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Direct numerical simulation of a turbulent jet impinging on a heated wall

Published online by Cambridge University Press:  05 January 2015

T. Dairay*
Turbulence, Mixing and Flow Control Group, Department of Aeronautics, Imperial College London, London SW7 2AZ, UK
V. Fortuné
Institute PPRIME, Department of Fluid Flow, Heat Transfer and Combustion, CNRS – Université de Poitiers ENSMA, Téléport 2, Boulevard Marie et Pierre Curie, BP 30179, 86962 Futuroscope Chasseneuil CEDEX, France
E. Lamballais
Institute PPRIME, Department of Fluid Flow, Heat Transfer and Combustion, CNRS – Université de Poitiers ENSMA, Téléport 2, Boulevard Marie et Pierre Curie, BP 30179, 86962 Futuroscope Chasseneuil CEDEX, France
L.-E. Brizzi
Institute PPRIME, Department of Fluid Flow, Heat Transfer and Combustion, CNRS – Université de Poitiers ENSMA, Téléport 2, Boulevard Marie et Pierre Curie, BP 30179, 86962 Futuroscope Chasseneuil CEDEX, France
Email address for correspondence:


Direct numerical simulation (DNS) of an impinging jet flow with a nozzle-to-plate distance of two jet diameters and a Reynolds number of 10 000 is carried out at high spatial resolution using high-order numerical methods. The flow configuration is designed to enable the development of a fully turbulent regime with the appearance of a well-marked secondary maximum in the radial distribution of the mean heat transfer. The velocity and temperature statistics are validated with documented experiments. The DNS database is then analysed focusing on the role of unsteady processes to explain the spatial distribution of the heat transfer coefficient at the wall. A phenomenological scenario is proposed on the basis of instantaneous flow visualisations in order to explain the non-monotonic radial evolution of the Nusselt number in the stagnation region. This scenario is then assessed by analysing the wall temperature and the wall shear stress distributions and also through the use of conditional averaging of velocity and temperature fields. On one hand, the heat transfer is primarily driven by the large-scale toroidal primary and secondary vortices emitted periodically. On the other hand, these vortices are subjected to azimuthal distortions associated with the production of radially elongated structures at small scale. These distortions are responsible for the appearance of very high heat transfer zones organised as cold fluid spots on the heated wall. These cold spots are shaped by the radial structures through a filament propagation of the heat transfer. The analysis of probability density functions shows that these strong events are highly intermittent in time and space while contributing essentially to the secondary peak observed in the radial evolution of the Nusselt number.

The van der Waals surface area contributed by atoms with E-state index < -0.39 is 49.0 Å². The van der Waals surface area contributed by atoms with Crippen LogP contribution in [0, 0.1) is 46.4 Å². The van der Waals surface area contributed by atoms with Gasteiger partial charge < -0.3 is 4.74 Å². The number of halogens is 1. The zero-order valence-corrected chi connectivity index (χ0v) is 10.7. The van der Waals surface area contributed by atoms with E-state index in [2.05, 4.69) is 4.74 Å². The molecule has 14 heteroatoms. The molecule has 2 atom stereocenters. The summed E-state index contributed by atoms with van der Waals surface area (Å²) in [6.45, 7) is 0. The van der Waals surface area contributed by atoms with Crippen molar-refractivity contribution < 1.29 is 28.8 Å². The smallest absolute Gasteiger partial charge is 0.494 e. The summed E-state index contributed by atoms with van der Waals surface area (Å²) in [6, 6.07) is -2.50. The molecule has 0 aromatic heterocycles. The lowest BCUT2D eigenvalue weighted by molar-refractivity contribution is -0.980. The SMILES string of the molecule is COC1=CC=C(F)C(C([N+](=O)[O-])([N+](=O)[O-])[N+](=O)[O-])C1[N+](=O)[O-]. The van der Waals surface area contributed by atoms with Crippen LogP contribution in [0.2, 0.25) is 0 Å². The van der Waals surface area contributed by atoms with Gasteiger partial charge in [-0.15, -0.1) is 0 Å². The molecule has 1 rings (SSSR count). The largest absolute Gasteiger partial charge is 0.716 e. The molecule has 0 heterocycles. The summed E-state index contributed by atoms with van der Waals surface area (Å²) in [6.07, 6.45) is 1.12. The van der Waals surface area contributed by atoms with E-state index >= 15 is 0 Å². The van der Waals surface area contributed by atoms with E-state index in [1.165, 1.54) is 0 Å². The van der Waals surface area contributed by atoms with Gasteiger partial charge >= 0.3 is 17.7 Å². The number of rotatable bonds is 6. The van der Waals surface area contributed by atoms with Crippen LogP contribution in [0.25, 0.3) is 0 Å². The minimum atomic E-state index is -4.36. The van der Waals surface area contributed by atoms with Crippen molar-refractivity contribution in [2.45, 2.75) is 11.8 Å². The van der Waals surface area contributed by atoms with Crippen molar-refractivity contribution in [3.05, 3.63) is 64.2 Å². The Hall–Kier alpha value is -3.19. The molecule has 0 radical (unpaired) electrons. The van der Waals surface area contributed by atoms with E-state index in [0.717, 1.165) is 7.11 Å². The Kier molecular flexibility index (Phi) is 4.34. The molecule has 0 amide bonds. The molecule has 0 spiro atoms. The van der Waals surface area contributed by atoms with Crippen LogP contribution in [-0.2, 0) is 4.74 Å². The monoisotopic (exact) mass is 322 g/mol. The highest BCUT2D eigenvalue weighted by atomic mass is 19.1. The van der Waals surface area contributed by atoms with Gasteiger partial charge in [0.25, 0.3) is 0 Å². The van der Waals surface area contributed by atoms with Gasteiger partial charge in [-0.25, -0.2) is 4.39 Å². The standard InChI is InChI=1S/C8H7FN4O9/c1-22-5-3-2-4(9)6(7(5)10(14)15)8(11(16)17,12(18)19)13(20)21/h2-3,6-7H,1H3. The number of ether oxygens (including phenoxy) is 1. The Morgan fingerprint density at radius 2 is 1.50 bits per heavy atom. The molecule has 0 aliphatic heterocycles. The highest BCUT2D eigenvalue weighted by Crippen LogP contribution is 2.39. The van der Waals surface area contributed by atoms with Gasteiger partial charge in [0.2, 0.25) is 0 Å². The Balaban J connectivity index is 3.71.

© 2015 Cambridge University Press 

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